The Campaign's Moral Hole
Does our presidential campaign lack a moral core?
The question arises in the wake of last week's presidential debate. However you analyze it in electoral terms, the exchange between President Obama and Mitt Romney was most striking as a festival of technocratic mush -- dueling studies mashed in with competing statistics. In many ways, the encounter offered voters the worst of all worlds: a great deal of indecipherable wonkery and remarkably little clarity about where each would lead the country.
But there are forces working to make the campaign about something more than a suffocating battle to influence tiny slivers of the electorate. One of my favorite pressure groups, Nuns on the Bus, will be launching a five-day tour on Wednesday through the red, blue and purple parts of Ohio.
Who better than a group of women who have consecrated their lives to the Almighty to remind us that our decisions in November have ethical consequences? Those who serve the impoverished, the sick and the dying know rather a lot about what matters -- in life, and in elections.
If some of the nation's Roman Catholic bishops often give the impression that they constitute the Republican Party at prayer, the activist nuns often seem like Democrats at the barricades. And it's quite true that a struggle is on for the political soul of American Catholicism. Those among the faithful who see the abortion issue as trumping all others are in a quarrel with their brethren who place more emphasis on the church's long-standing commitment to social justice.
Nuns on the Bus, led by Sister Simone Campbell, are very much players in this dialogue, and Sister Simone addressed the Democratic National Convention last month. Yet she was careful in her speech to emphasize that what she has been saying about government's obligation to the poor -- and about the problems with Rep. Paul Ryan's budgets -- reflected what the bishops have been saying, too.
She also noted in an interview last week that she had laid down some conditions before she spoke in Charlotte. "I would talk if I could say that I was pro-life, that I could lift up the people who live in poverty, and that the Democrats have a big tent," she said.
The nuns' message on poverty got some reinforcement in a statement late last month from Cardinal Archbishop Timothy Dolan of New York and Bishop Nicholas DiMarzio of Brooklyn. "There are very dark clouds," they wrote. "Too much rhetoric in the country portrays poor people in a very negative way."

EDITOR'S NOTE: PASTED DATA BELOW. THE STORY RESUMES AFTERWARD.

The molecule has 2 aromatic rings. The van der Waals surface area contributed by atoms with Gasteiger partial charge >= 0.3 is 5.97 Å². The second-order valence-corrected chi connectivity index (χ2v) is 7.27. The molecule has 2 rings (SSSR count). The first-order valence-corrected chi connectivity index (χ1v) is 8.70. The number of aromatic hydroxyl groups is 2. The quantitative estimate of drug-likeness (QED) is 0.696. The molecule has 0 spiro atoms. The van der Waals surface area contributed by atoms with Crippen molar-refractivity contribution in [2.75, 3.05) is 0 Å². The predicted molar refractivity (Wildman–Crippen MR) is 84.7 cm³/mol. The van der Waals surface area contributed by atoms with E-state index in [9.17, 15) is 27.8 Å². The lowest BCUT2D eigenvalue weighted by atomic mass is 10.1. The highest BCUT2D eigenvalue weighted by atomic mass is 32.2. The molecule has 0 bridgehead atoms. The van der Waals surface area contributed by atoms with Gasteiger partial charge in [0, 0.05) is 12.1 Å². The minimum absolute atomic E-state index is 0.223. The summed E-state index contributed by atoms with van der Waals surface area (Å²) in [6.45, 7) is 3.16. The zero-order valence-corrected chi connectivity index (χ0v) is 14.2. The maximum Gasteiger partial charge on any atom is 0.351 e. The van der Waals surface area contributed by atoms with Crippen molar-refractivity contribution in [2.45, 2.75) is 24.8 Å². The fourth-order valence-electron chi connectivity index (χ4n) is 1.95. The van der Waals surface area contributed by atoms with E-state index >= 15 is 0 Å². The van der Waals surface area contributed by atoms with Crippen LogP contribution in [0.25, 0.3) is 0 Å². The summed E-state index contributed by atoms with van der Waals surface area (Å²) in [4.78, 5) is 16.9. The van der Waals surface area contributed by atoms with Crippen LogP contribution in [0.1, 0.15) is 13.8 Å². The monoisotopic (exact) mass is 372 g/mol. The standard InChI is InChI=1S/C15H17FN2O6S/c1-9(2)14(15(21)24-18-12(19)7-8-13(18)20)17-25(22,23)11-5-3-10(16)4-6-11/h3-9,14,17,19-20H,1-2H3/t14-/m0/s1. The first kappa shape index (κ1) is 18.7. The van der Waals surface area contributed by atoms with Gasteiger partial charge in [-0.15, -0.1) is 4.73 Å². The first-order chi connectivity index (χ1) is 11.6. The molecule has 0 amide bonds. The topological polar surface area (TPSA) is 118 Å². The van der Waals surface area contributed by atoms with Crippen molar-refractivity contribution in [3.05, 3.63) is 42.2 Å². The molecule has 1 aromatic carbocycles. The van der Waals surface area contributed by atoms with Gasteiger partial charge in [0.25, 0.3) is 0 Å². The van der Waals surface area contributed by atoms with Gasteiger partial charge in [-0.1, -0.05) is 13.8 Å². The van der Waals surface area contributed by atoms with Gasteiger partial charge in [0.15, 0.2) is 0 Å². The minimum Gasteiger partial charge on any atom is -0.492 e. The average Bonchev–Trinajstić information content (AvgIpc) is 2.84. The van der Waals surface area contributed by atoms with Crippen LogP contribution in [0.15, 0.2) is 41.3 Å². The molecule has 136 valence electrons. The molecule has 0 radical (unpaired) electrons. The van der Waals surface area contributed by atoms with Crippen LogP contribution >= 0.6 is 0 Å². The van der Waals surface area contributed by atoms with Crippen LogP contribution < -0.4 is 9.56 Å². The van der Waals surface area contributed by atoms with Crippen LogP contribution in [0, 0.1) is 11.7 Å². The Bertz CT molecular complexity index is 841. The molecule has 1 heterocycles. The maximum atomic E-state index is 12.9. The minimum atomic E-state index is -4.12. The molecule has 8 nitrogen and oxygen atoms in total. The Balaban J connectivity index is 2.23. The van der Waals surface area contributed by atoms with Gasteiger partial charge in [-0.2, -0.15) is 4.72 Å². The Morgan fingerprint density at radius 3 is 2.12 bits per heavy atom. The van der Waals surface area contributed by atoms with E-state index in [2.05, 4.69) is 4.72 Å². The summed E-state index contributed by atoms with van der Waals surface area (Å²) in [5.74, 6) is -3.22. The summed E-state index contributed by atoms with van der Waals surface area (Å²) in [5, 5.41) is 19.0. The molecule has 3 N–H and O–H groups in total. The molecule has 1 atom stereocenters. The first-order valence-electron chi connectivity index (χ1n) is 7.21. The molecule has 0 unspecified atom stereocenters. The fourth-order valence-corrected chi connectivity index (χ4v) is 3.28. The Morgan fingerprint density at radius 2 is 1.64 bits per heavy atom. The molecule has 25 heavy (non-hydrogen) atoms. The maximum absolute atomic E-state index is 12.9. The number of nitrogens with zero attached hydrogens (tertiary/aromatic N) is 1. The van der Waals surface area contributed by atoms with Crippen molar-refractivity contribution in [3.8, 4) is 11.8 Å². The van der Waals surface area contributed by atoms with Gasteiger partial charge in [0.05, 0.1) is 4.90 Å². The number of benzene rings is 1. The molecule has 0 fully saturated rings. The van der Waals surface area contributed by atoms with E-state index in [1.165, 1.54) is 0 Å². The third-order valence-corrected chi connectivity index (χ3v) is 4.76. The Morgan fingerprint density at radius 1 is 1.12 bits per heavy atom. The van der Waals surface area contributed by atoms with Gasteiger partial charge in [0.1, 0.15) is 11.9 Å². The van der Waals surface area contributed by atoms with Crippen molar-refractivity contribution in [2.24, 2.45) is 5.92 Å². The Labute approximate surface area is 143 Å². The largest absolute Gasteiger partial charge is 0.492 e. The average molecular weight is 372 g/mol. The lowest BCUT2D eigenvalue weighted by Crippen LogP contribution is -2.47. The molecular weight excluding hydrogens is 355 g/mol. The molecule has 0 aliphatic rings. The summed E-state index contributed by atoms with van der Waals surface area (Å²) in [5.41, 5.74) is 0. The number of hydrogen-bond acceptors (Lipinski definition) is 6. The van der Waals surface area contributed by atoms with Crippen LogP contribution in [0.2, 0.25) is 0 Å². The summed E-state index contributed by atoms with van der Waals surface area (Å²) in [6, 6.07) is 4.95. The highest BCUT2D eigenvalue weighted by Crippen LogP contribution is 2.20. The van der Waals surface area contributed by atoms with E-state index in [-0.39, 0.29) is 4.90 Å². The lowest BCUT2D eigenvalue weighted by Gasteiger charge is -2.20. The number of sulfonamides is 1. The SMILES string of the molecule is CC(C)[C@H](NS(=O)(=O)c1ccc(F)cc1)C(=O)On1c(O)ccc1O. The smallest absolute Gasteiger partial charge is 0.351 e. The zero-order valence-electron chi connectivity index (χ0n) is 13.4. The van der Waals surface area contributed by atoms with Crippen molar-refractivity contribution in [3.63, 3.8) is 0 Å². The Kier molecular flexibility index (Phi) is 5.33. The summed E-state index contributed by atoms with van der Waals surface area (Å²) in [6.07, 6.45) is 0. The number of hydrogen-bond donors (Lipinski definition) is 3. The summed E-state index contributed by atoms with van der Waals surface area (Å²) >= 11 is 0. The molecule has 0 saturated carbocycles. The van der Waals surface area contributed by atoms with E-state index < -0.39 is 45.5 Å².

They argued that the economy is not only failing to "provide sufficient jobs for poor people to earn a decent living to support themselves," but is also offering fewer "resources for government to do its part for Americans in need." The situation, they concluded, is "devastating to struggling families throughout the country."
It's no accident that the nuns are waging their Ohio campaign against the Ryan budget during the week of the vice presidential debate. One would like to hope that Thursday's tussle between Ryan and Vice President Joe Biden will be less a parade of numbers and obfuscating talk of "baselines," and concentrate instead on why voters should actually care about what's in the federal budget.
Sister Simone points to a study from Bread for the World, a genuinely nonpartisan group that advocates on hunger issues, to suggest one useful line of questioning. To make up for the food stamp cuts in Ryan's budget, the group found, "every church in the country would have to come up with approximately $50,000 dedicated to feeding people -- every year for the next 10 years." Can government walk away like this? Can we realistically expect our houses of worship to pick up such a tab?
In all the dissections of Obama's performance in the first debate, not enough attention has been paid to the real problem with his self-presentation: his failure to convey passion for the purposes of government, the requirements of justice, and the point of his presidency. "The president," says Sister Simone, "has gotten disconnected from the people he cares about."
Nuns on the Bus will no doubt be criticized from the right for intervening in a political campaign, something that doesn't bother conservatives when religious figures engage on their side. But the nuns' most important message is to Obama and Biden: Don't be afraid of reminding voters that budgets and elections have moral consequences. Doing so just might keep debate-watchers from changing the channel.
(c) 2012, Washington Post Writers Group
About the Author
E. J. Dionne Jr. is a syndicated columnist, professor of government at Georgetown University, and a senior fellow at the Brookings Institution. His most recent book is Our Divided Political Heart: The Battle for the American Idea in an Age of Discontent (Bloomsbury Press).